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Genesis - Abacab CD (album) cover

ABACAB

Genesis

 

Symphonic Prog

2.61 | 1292 ratings

From Progarchives.com, the ultimate progressive rock music website

Epignosis
Special Collaborator
Eclectic Prog Team
2 stars Genesis had not, comparatively-speaking, been a lucrative enterprise, and given the financial hardship the band faced during the 1970s, it's no wonder the band boarded the gravy train of 1980s mainstream music (along with many bands) and never returned. This of course disappointed fans, but at the same time generated a whole new fan base, although effectively creating two bands with the same name. While scarcely progressive rock, this album consists of pop songs, most of which are not unpleasant, with a few of them actually being highly enjoyable.

"Abacab" The title track may be the second longest, but it's a clear indication that the progressive days of Genesis are history. The best part of this song is the catchy vocals, but I can understand how they would be immediately repulsive to longtime fans. There organ is a nice touch, but Banks's synthesizers over generic sounding music (particularly the bland drumming) do very little for me. That said, I still enjoy the song very much for what it is.

"No Reply At All" A plucky number that sounds like 1980s dance party music, this is jaw-droppingly bad (mainly because compared to music of the same genre, it's still terrible). The bass grooves are good, but it'd be tough to guess that Rutherford was responsible for them. The band has Earth, Wind & Fire's horn section complimenting the sound.

"Me and Sarah Jane" There are some pleasing synthesizer arrangements contained within this semi-progressive track. Collins incorporates his electronic drums here (they sound like the same ones that would be heard on his hit song "In the Air Tonight"). Part of the music has a reggae vibe, however.

"Keep It Dark" A strange electric guitar riff forms the backbone of this track, which has bursts of quirky synthesizer and a barely compatible vocal melody.

"Dodo / Lurker" The lengthiest track has an introduction that almost hearkens back to the days of A Trick of the Tail, featuring a bombastic synthesizer opening and some organ work. The reggae-influence creeps back in throughout most of the track also. If the goofy synthesizers had been replaced with the vintage sounds Banks used on earlier recordings, this track might be one of the best things Genesis ever did after the onset of the 1980s.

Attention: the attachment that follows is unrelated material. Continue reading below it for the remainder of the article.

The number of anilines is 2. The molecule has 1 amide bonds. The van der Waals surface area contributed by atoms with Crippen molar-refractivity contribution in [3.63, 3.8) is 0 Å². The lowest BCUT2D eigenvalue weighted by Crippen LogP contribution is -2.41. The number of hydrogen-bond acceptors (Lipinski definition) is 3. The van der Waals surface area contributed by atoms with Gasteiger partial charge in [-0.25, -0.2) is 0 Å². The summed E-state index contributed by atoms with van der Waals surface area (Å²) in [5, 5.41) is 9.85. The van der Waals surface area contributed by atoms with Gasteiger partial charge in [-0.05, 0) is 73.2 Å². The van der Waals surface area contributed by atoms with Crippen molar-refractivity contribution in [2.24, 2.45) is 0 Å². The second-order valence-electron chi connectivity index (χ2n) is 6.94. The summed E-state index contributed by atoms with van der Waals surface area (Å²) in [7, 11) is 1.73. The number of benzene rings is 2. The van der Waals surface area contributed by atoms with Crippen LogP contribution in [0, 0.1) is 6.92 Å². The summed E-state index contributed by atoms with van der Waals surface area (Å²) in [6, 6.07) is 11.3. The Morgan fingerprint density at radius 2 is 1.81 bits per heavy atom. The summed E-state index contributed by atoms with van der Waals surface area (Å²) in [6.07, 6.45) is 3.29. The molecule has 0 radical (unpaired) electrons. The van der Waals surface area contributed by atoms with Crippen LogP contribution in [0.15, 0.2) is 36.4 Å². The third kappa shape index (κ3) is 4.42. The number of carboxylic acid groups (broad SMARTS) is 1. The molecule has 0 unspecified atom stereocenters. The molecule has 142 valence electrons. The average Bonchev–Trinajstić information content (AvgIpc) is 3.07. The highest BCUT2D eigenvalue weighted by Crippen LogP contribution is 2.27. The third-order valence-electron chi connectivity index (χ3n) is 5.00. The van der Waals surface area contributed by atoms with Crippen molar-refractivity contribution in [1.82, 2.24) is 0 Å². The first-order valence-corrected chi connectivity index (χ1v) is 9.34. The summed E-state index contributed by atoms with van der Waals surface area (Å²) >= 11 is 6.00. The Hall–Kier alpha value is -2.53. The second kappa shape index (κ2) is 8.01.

"Who Dunnit?" Collins's vocals are just as shameful as the silly synthetic music backing him up. I can't hear this song without immediately thinking of the unfortunate fashion, hairstyles, and catchphrases of the silliest decade of the twentieth century, and sadly enough, it inevitably makes me nostalgic (since I grew up then). Still, this song is incredibly ridiculous, hard to follow, and foolish in every respect- quite probably the worst thing Genesis ever did.

"Man on the Corner" A radio hit to this day, I actually appreciate this one, partly because Collins delivers a convincing vocal performance. The music fits firmly in the context of this album, but does so with grace, despite an overtly simple structure.

"Like It or Not" A straightforward pop track, this is nothing noteworthy, but nothing awful either.

"Another Record" Darker music ends the album, at least for the first bit, and then it's back to pop music. This one has a harmonica involves and is closer to upbeat Sting shortly after The Police broke up.

Epignosis | 2/5 |

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